Sunday, May 31, 2009

North, Part 4 Highway 89A - North Rim Gateway

North Rim of the Grand Canyon

Few visitors make the trek to see the North Rim of Grand Canyon, and that's a good thing. It is a longer drive, but you pass through some very scenic country. However the North Rim is only open from mid-May to mid-October, so make your plans accordingly. 42 miles north of the junction of 89 and 160. Highway 89A enters from the northwest. Turning left here. you begin contouring around the base of the Echo Cliffs, traveling towards one of only two vehicle crossings of the Grand Canyon in its nearly 300 mile traverse of the region.

As the highway makes it way to the head of House Rock Valley, you drop in elevation until you reach Navajo Bridge. The original structure was built in 1929, and it literally changed travel in the region in a way few of us living in the modern world of easy automobile access can understand. It finally linked communities in Arizona and Utah together, and it eliminated the often hazardous river crossing at Lee's Ferry. An almost identical new bridge was completed in the 1990s to accommodate the increased traffic in the region.

Lee's Ferry

Sent by the Church of Latter Day Saints (the Mormons) in 1871 to construct a crossing on the Colorado, John D. Lee chose a location near the confluence of the Paria and Colorado rivers. Today Lee's Ferry serves as the launching point for Grand Canyon river trips, and the 17 mile stretch of river upstream is considered a blue ribbon trout fishery. Part of Glen Canyon National Recreation Area, Lee's Ferry is managed by the Park Service.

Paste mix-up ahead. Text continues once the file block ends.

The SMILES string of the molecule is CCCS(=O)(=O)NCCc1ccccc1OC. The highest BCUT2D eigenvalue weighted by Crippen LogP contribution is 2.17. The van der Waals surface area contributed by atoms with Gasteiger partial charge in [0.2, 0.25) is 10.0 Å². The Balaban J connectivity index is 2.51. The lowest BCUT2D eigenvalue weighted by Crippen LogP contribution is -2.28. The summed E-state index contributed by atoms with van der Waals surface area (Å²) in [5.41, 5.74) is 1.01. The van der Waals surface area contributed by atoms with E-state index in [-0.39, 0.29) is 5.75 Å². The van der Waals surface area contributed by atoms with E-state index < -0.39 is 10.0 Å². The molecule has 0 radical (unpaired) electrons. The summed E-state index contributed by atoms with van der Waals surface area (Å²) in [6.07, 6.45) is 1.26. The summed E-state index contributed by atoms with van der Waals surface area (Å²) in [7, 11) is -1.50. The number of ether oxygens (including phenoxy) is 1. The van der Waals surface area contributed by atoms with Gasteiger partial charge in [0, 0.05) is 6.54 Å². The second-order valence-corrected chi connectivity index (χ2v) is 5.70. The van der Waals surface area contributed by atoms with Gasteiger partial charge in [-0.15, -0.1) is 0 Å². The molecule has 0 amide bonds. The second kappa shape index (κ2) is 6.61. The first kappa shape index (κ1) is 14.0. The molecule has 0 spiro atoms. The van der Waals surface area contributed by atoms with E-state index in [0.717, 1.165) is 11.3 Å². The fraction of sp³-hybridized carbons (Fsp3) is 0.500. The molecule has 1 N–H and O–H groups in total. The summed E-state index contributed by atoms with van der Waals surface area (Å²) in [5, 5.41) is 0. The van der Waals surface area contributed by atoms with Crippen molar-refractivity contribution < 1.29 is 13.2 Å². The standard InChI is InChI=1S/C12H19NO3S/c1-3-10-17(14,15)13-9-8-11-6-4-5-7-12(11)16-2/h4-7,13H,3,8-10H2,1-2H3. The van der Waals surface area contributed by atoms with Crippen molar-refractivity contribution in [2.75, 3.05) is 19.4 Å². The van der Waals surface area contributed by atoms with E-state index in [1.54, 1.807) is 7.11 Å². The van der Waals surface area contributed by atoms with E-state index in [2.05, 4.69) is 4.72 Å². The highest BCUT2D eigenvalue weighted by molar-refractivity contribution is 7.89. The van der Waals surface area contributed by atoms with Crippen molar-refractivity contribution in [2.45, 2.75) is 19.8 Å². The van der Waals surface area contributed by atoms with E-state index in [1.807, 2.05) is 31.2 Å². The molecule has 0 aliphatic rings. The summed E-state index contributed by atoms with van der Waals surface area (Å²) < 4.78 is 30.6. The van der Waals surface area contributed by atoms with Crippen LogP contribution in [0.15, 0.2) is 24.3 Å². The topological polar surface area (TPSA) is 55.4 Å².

After leaving the area of Navajo Bridge and Lee's Ferry, Highway 89a continues westward along the base of the majestic Vermilion Cliffs across House Rock Valley. The eastern edge of the Kaibab plateau looms in the distance, offering a climb up out of the often searing summertime heat of the valley. House Rock Valley has the distinction of being home to one of North America's few free roaming buffalo herds - but the chance of spotting one is very small. The area is vast, the buffalo few, and being intelligent creatures they too seek relief from the heat by ascending to the high country.

Vermilion Cliffs

28 miles west of Lee's Ferry and just before 89a begins its steady climb onto the Kaibab, a great backway intersects the highway at the base. Called House Rock Valley Road, it is part of the Vermilion Cliffs National Monument. It travels north along the edge of the plateau, and is the southern access point for the Paria Canyon area. The other end of the road emerges at U.S. 89 in Utah, and is a "shortcut" for the explorer. While in the area, keep your eyes on the sky - the endangered California condor is released near here after being raised in a captive breeding program - if you're really lucky you'll get to see one wheeling around in a thermal updraft with ease courtesy of its 9 foot wingspan.

Once we begin the ascent up the switchbacks of Highway89A, the barren landscape of the valley below gives way to trees - first the pinyon pine and juniper, then ponderosa. 14 miles after leaving House Rock Valley, you've reached Jacob Lake, where U.S. 89A meets State Route 67, the road to the North Rim. This forested plateau is an island of aspen and mixed conifer in the midst of the high desert around it, and it forms the northern edge of the great chasm. At an average elevation of 8000 feet and higher, it receives more snow in winter than the lower South Rim, which is why the North Rim side of the Park is closed for 6 months.

The actual Park entrance is still 31 miles south on Highway 67, but the drive is a pleasant one through dense forests and large open meadows.

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